hollywood didn’t exactly embrace the new technology from the get go. unlike the arrival of sound, color and cinemascope which was trumpeted everywhere, advertisements for “shot digitally” were at first confined to trade magazines. the obvious reason is that most viewers could not see any improvement on the screen.
the mystique of film was also hard to give up. for one hundred years, the medium had been perceived as an organic and mysterious material necessitating alchemic mutations and arcane rites to see the process through. meeting that challenge was rewarding for professionals. so the new entrant was carefully scrutinized: would the images be as good? how would digital technology change the way films are made? would it put people out of work? would the film business share the fate of the recording industry?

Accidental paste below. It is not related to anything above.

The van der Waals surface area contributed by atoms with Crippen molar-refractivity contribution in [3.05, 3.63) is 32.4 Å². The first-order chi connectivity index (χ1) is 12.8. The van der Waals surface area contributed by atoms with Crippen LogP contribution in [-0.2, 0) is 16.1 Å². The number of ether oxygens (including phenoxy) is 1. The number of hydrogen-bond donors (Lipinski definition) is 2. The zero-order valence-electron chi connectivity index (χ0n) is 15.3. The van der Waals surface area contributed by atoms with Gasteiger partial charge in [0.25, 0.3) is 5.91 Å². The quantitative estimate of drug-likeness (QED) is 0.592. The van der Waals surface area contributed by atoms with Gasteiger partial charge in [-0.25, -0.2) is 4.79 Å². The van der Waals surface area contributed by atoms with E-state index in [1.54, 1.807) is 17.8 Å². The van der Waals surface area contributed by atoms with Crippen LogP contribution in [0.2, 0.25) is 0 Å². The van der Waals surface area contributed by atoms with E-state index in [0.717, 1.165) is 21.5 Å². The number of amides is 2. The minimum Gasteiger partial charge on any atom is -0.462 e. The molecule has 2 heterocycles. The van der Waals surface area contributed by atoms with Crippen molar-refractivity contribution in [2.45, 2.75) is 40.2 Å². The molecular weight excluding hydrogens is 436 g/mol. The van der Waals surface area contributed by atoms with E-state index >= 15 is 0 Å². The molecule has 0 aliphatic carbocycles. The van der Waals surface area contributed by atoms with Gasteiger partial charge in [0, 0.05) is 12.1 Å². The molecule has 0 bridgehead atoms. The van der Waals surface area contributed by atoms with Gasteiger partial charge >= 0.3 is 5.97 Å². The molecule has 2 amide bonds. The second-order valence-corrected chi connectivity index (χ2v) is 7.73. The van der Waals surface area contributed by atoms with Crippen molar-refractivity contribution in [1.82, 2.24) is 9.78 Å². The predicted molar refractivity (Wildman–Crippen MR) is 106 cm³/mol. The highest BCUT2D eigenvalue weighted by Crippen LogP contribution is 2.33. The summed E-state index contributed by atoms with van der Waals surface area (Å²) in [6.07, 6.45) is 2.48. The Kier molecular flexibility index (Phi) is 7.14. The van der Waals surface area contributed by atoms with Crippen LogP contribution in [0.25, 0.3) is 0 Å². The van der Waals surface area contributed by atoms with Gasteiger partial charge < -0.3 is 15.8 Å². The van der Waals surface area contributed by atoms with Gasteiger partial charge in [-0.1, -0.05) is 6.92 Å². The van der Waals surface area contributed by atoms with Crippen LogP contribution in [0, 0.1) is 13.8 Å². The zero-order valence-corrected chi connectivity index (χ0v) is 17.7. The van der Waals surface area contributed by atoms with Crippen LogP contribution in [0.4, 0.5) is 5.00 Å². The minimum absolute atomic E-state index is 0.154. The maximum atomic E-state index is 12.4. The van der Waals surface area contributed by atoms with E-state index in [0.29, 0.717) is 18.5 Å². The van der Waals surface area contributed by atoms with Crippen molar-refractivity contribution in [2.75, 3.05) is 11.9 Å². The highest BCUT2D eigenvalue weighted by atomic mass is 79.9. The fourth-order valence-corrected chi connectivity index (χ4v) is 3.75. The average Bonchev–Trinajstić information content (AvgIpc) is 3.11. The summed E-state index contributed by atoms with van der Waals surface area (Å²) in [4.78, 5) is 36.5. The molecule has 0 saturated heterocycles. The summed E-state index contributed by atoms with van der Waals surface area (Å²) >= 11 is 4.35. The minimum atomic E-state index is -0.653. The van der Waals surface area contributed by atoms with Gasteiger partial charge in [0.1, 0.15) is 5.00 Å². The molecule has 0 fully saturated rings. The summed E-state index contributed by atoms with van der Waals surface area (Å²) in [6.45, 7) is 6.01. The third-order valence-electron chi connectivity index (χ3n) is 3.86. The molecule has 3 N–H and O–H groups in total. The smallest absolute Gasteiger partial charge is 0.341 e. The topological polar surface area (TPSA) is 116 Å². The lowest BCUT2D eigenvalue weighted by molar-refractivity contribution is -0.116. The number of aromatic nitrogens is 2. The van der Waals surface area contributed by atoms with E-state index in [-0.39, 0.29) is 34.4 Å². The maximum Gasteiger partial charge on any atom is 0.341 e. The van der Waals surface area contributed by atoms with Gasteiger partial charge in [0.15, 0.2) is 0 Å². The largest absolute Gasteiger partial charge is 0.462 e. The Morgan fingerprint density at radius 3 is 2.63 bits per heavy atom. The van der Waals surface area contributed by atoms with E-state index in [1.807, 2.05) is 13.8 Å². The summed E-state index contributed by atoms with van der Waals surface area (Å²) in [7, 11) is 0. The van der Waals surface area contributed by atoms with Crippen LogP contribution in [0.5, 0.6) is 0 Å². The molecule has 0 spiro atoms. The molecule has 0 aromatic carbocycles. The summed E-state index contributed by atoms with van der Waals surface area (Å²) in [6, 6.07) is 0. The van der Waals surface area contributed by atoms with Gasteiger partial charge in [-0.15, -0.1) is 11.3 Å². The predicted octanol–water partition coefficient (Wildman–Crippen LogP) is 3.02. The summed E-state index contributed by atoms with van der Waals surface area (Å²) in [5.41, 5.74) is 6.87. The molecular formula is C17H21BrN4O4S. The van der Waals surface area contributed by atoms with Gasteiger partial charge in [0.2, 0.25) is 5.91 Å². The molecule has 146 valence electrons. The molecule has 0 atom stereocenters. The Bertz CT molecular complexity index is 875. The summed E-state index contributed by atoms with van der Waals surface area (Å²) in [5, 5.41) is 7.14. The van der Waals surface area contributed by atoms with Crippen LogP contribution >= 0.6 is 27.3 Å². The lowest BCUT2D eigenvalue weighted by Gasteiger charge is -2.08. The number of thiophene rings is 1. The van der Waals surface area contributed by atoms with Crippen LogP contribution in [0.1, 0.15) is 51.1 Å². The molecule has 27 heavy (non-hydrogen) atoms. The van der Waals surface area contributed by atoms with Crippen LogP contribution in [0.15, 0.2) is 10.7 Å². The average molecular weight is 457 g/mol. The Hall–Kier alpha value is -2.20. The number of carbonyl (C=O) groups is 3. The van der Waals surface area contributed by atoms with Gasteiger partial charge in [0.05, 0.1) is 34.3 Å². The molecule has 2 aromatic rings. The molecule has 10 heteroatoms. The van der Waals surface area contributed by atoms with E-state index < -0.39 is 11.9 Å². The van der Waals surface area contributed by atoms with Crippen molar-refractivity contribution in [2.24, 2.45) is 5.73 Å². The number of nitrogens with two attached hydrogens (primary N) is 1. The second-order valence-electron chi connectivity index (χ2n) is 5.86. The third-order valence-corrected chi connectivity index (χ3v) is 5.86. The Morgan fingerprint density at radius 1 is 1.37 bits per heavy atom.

the overwhelming advantages of digital over film however could not be ignored for long. in editing, the ease of working with a non-physical medium was quickly acknowledged by everyone. in special effects too, the ability to integrate smoothly separate images into one took the industry by storm. in cinematography on the other hand, film was said for the longest time to provide a superior image. it is only recently that roger deakins, arguably the top cinematographer working in hollywood, declared that digital had finally surpassed film. in all of this though, the narrative focused exclusively on the efficiency of the new medium, on its ability to do the same things better, without anything else being altered. the workflow may be digital throughout nowadays but one ends up with the same old images on the screen.